Prime Minister Theresa May won legally binding Brexit assurances from the European Union on Monday in a last ditch attempt to sway rebellious British lawmakers who have threatened to vote down her divorce deal again.
Scrambling to plot an orderly path out of the Brexit maze just days before the United Kingdom is due to leave on March 29, May rushed to Strasbourg to agree additional assurances with European Commission President Jean-Claude Juncker.
Brexiteers in May's party have accused her of surrendering to the EU and it was not clear if the assurances she agreed would be enough to win over the 116 additional lawmakers she needs reverse the crushing defeat her deal suffered on Jan. 15.
"Today we have secured legal changes," May said in a late night news conference in Strasbourg beside Juncker, exactly 17 days before the United Kingdom is due to leave the EU.
"Now is the time to come together to back this improved Brexit deal and to deliver on the instruction of the British people," May said.
May announced three documents — a joint instrument, a joint statement and a unilateral declaration — which she said were aimed at addressing the most contentious part of the divorce deal she agreed in November: the Irish backstop.
The backstop is an insurance policy aimed at avoiding controls on the sensitive border between the British province of Northern Ireland and EU member Ireland, though some British lawmakers worry it could trap the United Kingdom in the EU's orbit indefinitely.
On news of the breakthrough, sterling, which has see-sawed on Brexit headlines, jumped 0.8 percent to $1.3250 in Asian trade and rallied to the strongest against the euro since mid-2017.
After two-and-a-half years of haggling with Britain over Brexit, Juncker cautioned that this was the last chance for Britain.
"There will be no third chance," he said. "There will be no further interpretations of the interpretations; no further assurances of the re-assurances — if the meaningful vote tomorrow fails."
"It is this deal or Brexit might not happen at all," he said. He said in a letter to EU summit chair Donald Tusk that if Britain didn't leave by the May 23-26 elections, it would have to elect its own EU lawmakers.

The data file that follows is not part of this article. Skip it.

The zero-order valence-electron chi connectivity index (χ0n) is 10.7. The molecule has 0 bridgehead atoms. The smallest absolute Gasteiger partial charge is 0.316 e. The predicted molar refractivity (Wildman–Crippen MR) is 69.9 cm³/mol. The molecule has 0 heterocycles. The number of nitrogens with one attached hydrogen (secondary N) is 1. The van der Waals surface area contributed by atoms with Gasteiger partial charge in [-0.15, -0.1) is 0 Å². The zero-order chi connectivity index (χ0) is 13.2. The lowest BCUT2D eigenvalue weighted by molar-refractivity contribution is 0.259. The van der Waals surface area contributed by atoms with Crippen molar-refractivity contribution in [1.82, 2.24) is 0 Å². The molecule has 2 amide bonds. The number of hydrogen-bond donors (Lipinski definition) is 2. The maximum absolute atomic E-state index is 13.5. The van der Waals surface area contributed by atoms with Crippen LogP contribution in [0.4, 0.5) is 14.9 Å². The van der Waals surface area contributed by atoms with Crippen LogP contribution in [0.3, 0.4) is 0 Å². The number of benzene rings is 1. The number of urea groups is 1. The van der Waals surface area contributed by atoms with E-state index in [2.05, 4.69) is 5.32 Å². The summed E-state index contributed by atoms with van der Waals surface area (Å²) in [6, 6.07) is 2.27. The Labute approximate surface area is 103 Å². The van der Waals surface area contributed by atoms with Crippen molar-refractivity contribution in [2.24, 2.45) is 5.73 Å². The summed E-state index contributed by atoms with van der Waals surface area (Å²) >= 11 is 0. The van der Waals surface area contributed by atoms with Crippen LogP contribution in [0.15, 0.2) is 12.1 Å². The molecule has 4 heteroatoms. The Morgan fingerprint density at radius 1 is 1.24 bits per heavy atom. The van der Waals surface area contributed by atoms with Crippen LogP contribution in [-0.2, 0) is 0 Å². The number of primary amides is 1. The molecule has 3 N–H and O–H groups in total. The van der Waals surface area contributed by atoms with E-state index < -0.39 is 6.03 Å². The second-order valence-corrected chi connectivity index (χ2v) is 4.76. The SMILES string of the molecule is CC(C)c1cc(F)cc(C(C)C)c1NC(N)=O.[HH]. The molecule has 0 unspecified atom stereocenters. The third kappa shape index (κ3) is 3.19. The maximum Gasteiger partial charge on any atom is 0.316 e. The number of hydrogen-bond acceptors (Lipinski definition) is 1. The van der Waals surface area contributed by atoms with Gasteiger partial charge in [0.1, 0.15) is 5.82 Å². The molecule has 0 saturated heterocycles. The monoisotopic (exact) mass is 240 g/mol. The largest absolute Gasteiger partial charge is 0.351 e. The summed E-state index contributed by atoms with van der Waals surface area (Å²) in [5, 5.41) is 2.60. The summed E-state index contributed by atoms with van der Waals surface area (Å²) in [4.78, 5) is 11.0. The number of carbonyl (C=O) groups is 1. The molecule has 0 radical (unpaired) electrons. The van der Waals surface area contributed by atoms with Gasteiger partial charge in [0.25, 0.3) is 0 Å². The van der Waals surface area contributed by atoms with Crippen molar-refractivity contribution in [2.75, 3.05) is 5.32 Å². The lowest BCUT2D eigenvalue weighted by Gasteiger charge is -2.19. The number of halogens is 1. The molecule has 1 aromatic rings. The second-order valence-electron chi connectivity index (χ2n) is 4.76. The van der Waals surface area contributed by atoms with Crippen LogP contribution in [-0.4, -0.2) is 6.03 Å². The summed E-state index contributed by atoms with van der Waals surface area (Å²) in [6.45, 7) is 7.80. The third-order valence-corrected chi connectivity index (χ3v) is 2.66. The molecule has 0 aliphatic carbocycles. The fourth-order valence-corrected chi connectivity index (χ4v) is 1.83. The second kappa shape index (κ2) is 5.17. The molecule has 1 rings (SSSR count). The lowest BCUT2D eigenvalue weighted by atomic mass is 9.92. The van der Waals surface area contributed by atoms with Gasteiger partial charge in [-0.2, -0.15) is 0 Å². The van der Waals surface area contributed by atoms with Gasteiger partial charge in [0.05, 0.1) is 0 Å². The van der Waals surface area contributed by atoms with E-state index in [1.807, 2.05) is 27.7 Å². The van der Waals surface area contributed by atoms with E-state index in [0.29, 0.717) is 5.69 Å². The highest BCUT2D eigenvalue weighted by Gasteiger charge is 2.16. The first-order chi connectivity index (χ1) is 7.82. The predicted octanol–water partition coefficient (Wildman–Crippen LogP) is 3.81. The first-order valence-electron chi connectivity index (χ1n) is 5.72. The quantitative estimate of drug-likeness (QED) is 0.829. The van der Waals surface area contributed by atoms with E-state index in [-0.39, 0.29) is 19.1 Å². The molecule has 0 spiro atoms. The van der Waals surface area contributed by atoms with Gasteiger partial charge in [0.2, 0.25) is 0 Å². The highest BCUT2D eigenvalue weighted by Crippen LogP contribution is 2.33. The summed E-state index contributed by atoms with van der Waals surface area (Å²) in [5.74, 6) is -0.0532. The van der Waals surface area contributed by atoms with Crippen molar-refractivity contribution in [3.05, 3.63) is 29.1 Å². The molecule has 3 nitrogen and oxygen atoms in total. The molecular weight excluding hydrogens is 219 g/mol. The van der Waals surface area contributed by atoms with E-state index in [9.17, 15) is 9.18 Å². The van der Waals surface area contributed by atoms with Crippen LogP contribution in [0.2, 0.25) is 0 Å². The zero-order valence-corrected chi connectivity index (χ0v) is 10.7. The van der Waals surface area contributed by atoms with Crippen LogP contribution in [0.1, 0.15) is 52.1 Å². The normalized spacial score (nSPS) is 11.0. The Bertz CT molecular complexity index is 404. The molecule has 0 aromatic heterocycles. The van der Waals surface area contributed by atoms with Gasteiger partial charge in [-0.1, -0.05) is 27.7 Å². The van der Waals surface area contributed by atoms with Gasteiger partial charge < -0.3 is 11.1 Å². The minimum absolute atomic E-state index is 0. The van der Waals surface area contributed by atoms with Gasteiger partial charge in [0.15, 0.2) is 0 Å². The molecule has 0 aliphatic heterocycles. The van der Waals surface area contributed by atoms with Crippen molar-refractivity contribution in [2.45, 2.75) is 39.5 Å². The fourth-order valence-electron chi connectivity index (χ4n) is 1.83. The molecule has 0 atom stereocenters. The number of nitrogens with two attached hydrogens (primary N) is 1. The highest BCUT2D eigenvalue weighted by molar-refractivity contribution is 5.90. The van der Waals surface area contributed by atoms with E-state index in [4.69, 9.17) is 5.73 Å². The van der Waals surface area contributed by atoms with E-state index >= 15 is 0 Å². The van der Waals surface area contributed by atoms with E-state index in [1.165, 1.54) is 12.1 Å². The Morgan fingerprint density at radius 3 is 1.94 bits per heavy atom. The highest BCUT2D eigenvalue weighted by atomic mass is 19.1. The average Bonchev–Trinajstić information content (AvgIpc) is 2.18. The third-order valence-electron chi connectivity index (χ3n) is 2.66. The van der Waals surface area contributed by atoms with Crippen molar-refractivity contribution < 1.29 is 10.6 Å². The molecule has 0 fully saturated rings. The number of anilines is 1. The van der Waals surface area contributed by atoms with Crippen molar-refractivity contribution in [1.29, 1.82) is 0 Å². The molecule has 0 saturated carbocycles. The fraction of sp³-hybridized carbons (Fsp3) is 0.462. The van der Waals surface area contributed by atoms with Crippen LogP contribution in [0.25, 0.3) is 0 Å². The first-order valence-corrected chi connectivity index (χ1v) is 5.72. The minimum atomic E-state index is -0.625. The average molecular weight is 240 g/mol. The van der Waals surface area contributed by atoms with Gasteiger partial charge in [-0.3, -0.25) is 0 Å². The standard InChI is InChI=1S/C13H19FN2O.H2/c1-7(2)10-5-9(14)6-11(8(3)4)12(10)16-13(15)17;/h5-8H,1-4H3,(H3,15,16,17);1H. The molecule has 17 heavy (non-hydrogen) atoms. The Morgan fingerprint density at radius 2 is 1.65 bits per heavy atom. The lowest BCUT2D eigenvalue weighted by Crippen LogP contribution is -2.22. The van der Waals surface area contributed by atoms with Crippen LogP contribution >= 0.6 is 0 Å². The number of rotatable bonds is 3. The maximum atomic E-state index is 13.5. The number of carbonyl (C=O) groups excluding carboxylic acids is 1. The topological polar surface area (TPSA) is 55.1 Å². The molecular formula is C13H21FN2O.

The United Kingdom's tortuous crisis over EU membership is approaching its finale with an extraordinary array of outcomes still possible, including a delay, a last-minute deal, a no-deal Brexit, a snap election or even another referendum. The country voted to leave the EU in a 2016 plebiscite.
The British parliament on Jan. 15 voted to reject May's deal by 230 votes, the biggest defeat for a government in modern British history.
May has promised lawmakers a vote on her deal on Tuesday. The motion put forward by the government said that the joint instrument "reduces the risk" that the United Kingdom would be trapped in the backstop.
The immediate reaction was cautious from Brexit-supporting lawmakers in her own party and from the Northern Irish Democratic Unionist Party which props up her minority government.
After Cabinet Office Minister David Lidington, who May's de facto deputy, updated the British parliament on the talks, Brexit supporting lawmaker Steve Baker told BBC Radio: "It's not for the first time that David has had to put a very good gloss on something which falls short of what was expected."
Lidington said that Britain and the EU had agreed an instrument to prevent the EU seeking to "trap" Britain in any backstop, work to replace the backstop by December 2020 and confirming pledges Britain has made for a lock on new EU laws applying to Northern Ireland.
He also said that they had agreed a second document, a joint statement to expedite the negotiation of the future relationship.
The DUP said it would study the documents.
May was instructed by lawmakers to replace the backstop with alternative arrangements. The opposition Labour Party said she had fallen far short of her promises to parliament.
If the backstop comes into force and talks on the future relationship break down with no prospect of an agreement, May said the unilateral declaration would make clear there was nothing to stop London from moving to leave the backstop.
The British government's top lawyer, Attorney General Geoffrey Cox, is due to set out his legal analysis of the assurances ahead of Tuesday's vote. Many pro-Brexit lawmakers will wait to see that before deciding how to vote.
If she loses the vote, May has said lawmakers will get a vote on Wednesday on whether to leave without a deal and, if they reject that, then a vote on whether to ask for a limited delay to Brexit.
Senior British government ministers have warned rebellious lawmakers that if May's deal is voted down then there is a chance that Brexit could be thwarted.
Brexit will pitch the world's fifth largest economy into the unknown and many fear it will serve to divide the West as it grapples with both the unconventional presidency of Donald Trump and growing assertiveness from Russia and China.
Supporters of Brexit say that while the divorce might bring some short-term instability, in the longer term it will allow the United Kingdom to thrive and also enable deeper EU integration without such a powerful reluctant member.